These two works strive to achieve similar goals. They each attempt to explain why there is suffering and instruct the reader or spectator in the proper attitude of resignation to fate determined by god. The paths and the ending attitudes put forth by each, is the point of difference. The reader finds these two characters in two similarly fated situations and responding in very similar attitudes. Oedipus complains, ”…he saved my life for this, this kindness – Curse him, kill him! If I’d died then, I’d never have dragged myself, my loved ones through such hell.”(352) While Job echoes, ”Why died I not from the womb?”(42), and “Is there not an appointed time to man upon earth?”(45).

Both works and both characters pursue resignation to the fate they have been handed as the will of god. Oedipus finds resignation by becoming the judgment hand of the god in completing his sad fate. He gouges out his own eyes and explains, “Apollo, friends, Apollo – He ordained my agonies – these pains on my pains! But the hand that struck my eyes was mine.”(352). Here the reader sees Oedipus resign himself to an unchangeable punishment for his fated actions. On the other hand, of his fate, Job desires to know how long it will last, but seems to indicate feeling unjustly punished for unknown sins, and lament his fallen state; “O that I were as in months past, as in the days when God preserved me…”(51). In this, he relies on the ultimate justice of God

Is not destruction to the wicked? And a strange punishment to the workers of iniquity? Doth not he see my ways, and count all my steps? If I have walked with vanity, or if my foot hath hasted to deceit, let me be weighed in an even balance, that God may know my integrity. (53)

The basic difference the reader observes is in the attitude of resignation. Job states “Though he slay me, yet will I trust in Him: but I will maintain mine own ways before him. He also shall be my salvation: for an hypocrite shall not come before him.”(50). He resigns himself, because he trusts in the ultimate justice of God. He knows that there is a good purpose for everything God has fated for him, no matter how disastrous the outlook. He has a positive, hopeful resignation. Oedipus, however, has a hopeless, tortured resignation. The gods have been merciless to him for no particular reason, but there is no desire to seek justice or complain. On the contrary, Oedipus desires to be an instrument in the process as he orders, “Quickly, for the love of god, hide me somewhere, kill me, hurl me into the sea where you can never look on me again.”(354). This is vastly different from the attitude Job expresses by saying, “I will say unto God, Do not condemn me; shew me wherefore thou contendest with me.”(47), and finally acknowledging that all God’s plans were just and good, and his duty is to live righteously. Because of choosing righteous behavior and resignation to God’s plans, Job was justified and “…the Lord blessed the latter end of Job more than his beginning…”(58). Again, the reader sees similar goals in finding resignation, but vastly different paths and attitudes in that resigned state.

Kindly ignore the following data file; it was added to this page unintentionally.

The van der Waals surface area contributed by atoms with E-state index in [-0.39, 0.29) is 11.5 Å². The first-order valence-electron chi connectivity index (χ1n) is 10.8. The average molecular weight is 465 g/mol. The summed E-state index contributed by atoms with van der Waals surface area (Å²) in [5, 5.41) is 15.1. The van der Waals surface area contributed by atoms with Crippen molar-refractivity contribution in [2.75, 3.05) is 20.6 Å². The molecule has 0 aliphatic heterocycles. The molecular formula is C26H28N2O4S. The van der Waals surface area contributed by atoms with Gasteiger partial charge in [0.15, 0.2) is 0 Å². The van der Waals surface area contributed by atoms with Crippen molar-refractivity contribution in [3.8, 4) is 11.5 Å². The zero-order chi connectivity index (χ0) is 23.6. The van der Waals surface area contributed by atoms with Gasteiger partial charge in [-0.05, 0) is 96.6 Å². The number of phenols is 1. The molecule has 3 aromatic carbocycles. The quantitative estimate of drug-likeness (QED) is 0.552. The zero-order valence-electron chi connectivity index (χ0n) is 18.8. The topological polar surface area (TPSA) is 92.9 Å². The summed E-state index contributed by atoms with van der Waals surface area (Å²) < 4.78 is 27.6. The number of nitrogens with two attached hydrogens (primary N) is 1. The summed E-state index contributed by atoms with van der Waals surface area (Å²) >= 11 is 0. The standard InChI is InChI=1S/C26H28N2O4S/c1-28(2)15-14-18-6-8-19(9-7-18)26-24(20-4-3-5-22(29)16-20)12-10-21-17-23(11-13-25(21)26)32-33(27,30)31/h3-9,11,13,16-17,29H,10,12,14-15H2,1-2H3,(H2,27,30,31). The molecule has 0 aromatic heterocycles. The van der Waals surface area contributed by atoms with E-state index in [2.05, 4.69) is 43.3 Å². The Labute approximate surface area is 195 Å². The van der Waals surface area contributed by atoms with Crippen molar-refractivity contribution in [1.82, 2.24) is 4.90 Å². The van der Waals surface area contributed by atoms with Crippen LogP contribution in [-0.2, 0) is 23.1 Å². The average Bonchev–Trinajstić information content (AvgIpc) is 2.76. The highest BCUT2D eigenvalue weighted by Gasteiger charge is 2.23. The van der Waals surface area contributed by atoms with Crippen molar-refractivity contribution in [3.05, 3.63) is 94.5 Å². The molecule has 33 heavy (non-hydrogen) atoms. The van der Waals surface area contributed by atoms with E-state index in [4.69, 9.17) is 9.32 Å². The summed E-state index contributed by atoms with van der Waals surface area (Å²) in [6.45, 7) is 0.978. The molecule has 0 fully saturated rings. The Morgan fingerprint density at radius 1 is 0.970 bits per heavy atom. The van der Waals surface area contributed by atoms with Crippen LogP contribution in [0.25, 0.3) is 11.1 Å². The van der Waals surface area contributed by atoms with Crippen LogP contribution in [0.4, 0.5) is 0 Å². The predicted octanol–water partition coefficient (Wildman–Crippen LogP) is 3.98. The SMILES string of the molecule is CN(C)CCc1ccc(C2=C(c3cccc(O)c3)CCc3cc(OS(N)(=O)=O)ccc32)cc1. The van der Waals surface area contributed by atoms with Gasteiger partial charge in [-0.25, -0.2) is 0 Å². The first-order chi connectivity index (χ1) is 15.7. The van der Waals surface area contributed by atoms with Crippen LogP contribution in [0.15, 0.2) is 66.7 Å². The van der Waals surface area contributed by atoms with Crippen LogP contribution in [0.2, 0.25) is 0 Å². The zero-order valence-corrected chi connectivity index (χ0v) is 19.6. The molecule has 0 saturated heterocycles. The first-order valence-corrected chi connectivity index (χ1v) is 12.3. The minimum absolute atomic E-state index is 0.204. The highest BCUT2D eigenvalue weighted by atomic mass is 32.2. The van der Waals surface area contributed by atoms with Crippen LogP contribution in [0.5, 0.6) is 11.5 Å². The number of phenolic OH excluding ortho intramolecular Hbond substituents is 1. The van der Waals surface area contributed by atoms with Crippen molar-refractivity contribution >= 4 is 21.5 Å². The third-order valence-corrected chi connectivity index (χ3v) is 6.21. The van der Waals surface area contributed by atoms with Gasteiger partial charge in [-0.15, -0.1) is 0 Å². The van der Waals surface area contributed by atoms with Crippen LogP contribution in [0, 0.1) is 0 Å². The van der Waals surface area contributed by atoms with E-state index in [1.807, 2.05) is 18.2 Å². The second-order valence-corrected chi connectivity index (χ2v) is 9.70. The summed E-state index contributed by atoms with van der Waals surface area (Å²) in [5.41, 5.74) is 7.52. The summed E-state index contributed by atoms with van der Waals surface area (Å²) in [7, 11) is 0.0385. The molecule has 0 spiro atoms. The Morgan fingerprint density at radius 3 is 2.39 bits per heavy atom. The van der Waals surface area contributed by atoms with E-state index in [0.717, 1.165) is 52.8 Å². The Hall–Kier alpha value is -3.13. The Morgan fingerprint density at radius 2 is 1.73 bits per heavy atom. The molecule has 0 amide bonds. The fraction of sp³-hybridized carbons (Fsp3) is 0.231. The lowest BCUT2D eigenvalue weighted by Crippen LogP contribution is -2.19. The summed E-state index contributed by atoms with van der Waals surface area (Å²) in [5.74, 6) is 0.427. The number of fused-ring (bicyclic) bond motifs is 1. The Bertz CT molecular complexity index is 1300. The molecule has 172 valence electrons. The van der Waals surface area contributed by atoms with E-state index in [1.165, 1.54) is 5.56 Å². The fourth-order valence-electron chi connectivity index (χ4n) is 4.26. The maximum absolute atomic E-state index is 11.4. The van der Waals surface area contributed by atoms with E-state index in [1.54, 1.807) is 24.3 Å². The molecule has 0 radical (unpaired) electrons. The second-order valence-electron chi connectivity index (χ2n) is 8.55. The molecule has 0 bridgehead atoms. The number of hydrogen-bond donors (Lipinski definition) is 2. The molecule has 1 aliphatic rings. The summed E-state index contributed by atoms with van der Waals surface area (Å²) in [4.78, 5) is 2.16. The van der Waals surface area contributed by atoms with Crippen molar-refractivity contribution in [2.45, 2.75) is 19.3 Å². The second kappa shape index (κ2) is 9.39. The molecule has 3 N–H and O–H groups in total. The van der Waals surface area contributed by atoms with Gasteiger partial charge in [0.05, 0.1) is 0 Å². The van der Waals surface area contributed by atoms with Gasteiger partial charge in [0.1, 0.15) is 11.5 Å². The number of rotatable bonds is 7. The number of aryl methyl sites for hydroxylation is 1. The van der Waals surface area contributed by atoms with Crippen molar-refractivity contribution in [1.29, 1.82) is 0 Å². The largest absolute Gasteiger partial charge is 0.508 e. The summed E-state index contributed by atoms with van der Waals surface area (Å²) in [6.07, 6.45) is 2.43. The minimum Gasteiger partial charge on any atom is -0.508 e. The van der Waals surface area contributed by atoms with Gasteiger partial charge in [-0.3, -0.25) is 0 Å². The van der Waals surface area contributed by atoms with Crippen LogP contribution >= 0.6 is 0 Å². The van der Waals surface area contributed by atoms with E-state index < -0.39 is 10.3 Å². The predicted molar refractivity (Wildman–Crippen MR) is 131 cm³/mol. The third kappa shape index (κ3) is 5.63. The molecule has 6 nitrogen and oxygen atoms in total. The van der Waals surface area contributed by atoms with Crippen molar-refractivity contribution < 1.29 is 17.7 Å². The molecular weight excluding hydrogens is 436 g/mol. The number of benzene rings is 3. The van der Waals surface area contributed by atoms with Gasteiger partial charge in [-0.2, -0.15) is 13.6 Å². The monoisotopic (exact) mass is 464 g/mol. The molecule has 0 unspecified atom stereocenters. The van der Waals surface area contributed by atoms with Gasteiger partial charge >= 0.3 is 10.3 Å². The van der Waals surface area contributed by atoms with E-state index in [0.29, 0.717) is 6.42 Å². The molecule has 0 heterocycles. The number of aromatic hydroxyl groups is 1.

The personal choice of a righteous life is taught by Job, while a fated beginning and a fated ending, regardless of human choice, is the sad lot of Oedipus. These two men were given separate fates by separate gods and were forced to live with the outcome. From the beginning Job is given the opportunity to survive. Even in the midst of all his pain and suffering there does exist the opportunity for success. Oedipus on the other hand is fated from the beginning, from birth. The gods decide his fate and there is no escape from the gods. Both of these stories focus on the idea of resignation to the will of a god or gods. However, they leave the reader with two different views of the idea of fate and suffering.